Monday, May 08, 2006

 

Career Advice for those affected by the evils of outsourcing...

Last week, after work I had a conversation with an individual who was affected by his employer pursuing the evils of outsourcing (NOTE: I do not believe all forms of outsourcing are evil, just some) and what his next steps should be...



He mentioned to me that he didn't have the time to learn new skillsets such as Java because it would impact the time with his kids. The funny thing is that many of us bloggers also have kids but yet figure out a way to maintain balance. I have two and blog, read and learn while they are asleep. Yes, it requires me to wake up earlier but outsourced folks can do this too.

The conversation continued where I questioned him as to the last technology book he read and of course, silence was telling. The funny thing is that the vast majority of folks being outsourced haven't even read a single technology-oriented book in years! Giving the benefit of the doubt, assuming that money may be tight, I then went on to ask him what magazines he reads. After all, you can get Infoworld, eWeek, Software Development and others for zero dollars and zero cents mailed to your home. You could even use idle time while on the white porcelain throne to get in some reading time.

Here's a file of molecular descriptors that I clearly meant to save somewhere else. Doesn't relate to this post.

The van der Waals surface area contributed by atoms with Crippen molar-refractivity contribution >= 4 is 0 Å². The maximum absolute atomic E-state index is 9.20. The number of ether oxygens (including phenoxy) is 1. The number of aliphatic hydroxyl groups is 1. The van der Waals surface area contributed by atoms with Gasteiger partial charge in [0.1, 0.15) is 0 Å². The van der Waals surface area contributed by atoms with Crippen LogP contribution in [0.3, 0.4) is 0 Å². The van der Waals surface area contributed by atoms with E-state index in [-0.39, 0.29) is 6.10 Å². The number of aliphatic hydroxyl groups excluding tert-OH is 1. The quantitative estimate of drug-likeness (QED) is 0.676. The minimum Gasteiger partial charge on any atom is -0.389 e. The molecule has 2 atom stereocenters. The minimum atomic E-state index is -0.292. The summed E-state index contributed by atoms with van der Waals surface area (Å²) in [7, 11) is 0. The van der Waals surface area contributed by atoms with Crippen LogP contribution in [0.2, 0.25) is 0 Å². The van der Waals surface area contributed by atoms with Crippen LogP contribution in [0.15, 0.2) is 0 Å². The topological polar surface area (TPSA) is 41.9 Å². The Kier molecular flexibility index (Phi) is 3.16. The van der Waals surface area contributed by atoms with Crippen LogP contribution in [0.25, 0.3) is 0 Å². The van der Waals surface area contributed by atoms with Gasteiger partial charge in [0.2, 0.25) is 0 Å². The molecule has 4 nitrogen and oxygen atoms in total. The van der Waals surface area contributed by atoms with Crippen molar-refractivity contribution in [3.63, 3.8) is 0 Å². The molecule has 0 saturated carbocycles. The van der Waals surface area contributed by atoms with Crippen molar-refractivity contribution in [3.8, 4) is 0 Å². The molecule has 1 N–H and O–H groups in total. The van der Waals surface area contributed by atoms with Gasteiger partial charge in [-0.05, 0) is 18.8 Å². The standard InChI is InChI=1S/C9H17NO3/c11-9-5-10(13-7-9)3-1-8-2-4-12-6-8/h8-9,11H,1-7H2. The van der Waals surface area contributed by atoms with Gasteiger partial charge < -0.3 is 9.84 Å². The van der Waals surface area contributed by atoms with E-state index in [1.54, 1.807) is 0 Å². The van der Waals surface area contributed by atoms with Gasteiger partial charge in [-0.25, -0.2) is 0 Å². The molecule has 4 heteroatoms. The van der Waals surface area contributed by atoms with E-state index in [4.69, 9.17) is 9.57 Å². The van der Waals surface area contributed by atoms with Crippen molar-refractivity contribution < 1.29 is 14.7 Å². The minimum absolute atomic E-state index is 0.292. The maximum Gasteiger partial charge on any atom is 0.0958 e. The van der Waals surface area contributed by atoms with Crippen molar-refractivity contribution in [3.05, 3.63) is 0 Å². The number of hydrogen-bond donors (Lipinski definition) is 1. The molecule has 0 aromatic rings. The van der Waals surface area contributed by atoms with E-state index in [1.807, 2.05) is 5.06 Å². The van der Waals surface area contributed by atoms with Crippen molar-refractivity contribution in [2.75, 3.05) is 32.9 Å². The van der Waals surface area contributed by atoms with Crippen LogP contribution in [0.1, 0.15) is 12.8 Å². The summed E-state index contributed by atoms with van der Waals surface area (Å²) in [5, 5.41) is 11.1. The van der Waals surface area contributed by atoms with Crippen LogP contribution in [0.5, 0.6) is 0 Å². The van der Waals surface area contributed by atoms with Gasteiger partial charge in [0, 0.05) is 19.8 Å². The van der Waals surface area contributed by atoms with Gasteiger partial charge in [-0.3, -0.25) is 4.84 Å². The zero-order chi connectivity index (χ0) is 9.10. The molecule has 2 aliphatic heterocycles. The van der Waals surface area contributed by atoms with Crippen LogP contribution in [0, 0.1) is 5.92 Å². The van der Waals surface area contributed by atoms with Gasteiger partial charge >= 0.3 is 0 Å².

There is an interesting pattern though to folks who have successfully recovered from outsourcing to those who haven't. A strong predictor seems to be that folks who have worked for the same organization their entire life tend to do worse than those who have worked for multiple employers. Likewise, another predictor is those who have worked for small companies tend to do better than those who work for large.

I suspect the real problem is in insular thinking that occurs in large enterprises. Maybe one strategy that a CIO could consider is making it mandatory that folks targeted for outsourcing break their insular habits by reading blogs such as Knowledge Crisis, ERP4IT and Scott Mark to see what these individuals and others are thinking. Alternative perspectives may help you recover from the evils of outsourcing quicker...





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